Worldwide, our forests cover about 31% of the Earth’s land surface. Of this, 36% are primary forests, which have taken hundreds of years to grow and cannot be replaced in our lifetime. Only about 5% of our planet’s land cover is rainforest, roughly equivalent to the size of Australia. That may seem like a lot, but our rainforests are being destroyed at the rate of over 80,000 acres (32,000 hectares) per day!
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Much of this destruction is caused directly by human activity in the forests. Cattle ranching, agriculture, mining, the oil and gas, and lumber industries are some of these activities. Some forests are being destroyed due to changes in the world’s climactic conditions, resulting in unusual droughts, flooding and other forms of forest degradation. Human activities are causing some of these climate changes. Consequently, no matter how near or far from a forest each of lives, we are all directly and indirectly responsible for the destruction of our forests.
There are literally hundreds of things we could do to help save our forests. Some of them are even quite easy and would take very little effort. If each of us made just a few small changes in the way we live our daily lives, the result of our combined efforts could be substantial. The problem is, many people are unwilling to give up some of the conveniences and luxuries they’ve become accustomed to living with. Perhaps if more people understood how truly serious the consequences of deforestation really are, they would be much more concerned about taking the necessary steps to save our forests.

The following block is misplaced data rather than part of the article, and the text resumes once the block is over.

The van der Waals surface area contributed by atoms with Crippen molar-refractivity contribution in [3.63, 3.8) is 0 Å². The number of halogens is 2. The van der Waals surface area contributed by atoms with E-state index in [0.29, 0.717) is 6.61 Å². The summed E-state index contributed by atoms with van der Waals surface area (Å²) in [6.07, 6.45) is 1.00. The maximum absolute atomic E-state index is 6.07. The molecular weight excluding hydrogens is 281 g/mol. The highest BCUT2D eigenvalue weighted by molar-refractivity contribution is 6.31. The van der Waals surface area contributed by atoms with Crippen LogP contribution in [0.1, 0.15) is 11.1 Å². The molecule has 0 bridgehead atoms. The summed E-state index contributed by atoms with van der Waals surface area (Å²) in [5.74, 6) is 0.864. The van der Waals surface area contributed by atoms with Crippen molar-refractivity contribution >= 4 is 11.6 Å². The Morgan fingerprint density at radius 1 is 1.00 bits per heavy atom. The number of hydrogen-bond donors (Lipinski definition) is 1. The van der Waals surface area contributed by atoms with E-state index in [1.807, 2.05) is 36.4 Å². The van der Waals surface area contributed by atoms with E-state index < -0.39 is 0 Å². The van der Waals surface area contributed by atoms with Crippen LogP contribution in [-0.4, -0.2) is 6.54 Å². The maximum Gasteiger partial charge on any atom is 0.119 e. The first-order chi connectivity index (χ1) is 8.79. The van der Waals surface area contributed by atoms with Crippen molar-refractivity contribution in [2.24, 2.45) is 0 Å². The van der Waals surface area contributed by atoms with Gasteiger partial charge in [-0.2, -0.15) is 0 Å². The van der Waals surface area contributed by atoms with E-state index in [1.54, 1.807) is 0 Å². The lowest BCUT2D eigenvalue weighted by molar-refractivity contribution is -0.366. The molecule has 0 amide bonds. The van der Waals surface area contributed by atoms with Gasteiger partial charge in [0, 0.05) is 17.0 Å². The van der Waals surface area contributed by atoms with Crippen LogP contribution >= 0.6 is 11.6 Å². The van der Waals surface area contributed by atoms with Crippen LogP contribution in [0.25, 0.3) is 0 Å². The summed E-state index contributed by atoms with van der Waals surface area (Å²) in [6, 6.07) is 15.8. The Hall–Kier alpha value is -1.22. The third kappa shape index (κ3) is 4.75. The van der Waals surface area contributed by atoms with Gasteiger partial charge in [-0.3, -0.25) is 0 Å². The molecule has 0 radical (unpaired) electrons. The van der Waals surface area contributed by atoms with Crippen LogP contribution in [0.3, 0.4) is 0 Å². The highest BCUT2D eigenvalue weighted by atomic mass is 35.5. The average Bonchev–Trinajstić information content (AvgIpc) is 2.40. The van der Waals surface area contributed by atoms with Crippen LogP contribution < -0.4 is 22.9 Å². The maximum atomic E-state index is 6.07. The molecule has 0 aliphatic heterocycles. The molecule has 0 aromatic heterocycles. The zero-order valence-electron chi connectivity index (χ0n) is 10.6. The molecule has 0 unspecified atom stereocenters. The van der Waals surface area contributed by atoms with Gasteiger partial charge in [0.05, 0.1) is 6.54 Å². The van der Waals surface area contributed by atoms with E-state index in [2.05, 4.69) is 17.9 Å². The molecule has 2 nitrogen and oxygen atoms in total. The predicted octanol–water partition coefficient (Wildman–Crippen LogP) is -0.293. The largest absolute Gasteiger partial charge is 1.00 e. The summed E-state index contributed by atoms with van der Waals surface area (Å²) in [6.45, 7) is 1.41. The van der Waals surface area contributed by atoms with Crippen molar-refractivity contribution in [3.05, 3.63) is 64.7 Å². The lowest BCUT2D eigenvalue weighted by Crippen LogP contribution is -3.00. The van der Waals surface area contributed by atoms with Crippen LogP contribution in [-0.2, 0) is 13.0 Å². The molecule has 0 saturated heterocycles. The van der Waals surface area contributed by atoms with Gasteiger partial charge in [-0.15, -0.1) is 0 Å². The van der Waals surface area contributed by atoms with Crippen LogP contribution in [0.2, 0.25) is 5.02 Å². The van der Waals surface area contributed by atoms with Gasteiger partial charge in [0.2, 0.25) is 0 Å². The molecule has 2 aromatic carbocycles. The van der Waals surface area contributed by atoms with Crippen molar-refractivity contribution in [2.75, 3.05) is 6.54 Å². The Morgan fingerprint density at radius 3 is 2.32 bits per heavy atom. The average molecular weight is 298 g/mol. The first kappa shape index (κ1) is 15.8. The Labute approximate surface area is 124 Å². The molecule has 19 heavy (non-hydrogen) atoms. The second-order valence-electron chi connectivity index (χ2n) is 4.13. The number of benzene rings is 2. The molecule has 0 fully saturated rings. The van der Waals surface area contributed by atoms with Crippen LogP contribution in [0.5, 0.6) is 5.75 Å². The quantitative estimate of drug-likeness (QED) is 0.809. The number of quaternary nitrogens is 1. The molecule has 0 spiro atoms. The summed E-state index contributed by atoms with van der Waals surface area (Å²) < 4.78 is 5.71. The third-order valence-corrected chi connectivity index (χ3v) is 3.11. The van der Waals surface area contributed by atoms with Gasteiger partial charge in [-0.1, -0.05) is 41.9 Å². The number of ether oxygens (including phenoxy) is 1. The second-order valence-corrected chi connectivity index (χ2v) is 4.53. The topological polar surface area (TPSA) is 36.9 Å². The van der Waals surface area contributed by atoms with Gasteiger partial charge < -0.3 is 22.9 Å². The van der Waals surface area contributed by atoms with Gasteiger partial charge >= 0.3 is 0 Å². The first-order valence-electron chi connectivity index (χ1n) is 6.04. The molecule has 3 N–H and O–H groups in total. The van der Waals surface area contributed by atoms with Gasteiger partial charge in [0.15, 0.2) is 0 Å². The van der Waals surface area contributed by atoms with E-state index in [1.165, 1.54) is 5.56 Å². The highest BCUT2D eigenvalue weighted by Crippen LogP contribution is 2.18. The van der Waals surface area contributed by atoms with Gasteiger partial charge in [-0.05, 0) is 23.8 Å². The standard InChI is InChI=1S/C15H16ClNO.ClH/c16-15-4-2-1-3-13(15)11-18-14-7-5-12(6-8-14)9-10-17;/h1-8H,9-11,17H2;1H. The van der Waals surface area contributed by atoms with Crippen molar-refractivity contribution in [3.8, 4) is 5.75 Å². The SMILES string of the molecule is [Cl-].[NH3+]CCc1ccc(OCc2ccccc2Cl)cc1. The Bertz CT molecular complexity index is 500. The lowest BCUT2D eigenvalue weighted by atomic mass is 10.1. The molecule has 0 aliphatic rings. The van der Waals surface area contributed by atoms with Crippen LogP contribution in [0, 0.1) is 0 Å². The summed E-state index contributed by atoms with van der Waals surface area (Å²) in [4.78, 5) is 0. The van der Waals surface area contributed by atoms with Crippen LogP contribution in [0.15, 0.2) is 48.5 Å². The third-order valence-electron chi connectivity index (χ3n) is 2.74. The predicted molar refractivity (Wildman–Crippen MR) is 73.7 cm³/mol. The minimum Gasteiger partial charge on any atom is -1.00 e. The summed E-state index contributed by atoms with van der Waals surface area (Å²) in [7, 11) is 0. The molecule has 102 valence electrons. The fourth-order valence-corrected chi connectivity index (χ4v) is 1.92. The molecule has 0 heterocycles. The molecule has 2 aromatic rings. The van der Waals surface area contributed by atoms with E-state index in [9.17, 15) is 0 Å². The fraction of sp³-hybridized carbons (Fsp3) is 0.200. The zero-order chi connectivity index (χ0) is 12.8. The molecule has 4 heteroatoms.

The world’s forests are being destroyed at unimaginable rates. Could it be that our forests are disappearing so fast that our minds can’t grasp the reality of what is happening? Or could it be that those of us who don’t live near forests don’t understand how our daily actions affect forests hundreds or thousands of miles away? Let’s take a look at our local situation. The United Nations declared 2011 International Year of Forests. So we thought we’d share some important information with you about our Bolivian forests.
As you read the following keep in mind that more than 20 percent of the world’s oxygen is produced in the Amazon rainforest, more than half of the world’s estimated 10 million species of plants, animals and insects live in tropical rainforests, one-fifth of the world’s fresh water is in the Amazon basin, one hectare (2.47 acres) may contain over 750 types of trees and 1500 species of higher plants, at least 80% of the developed world’s diet originated in the tropical rainforest, and the number of species of fish in the Amazon exceeds the number found in the entire Atlantic Ocean. Source.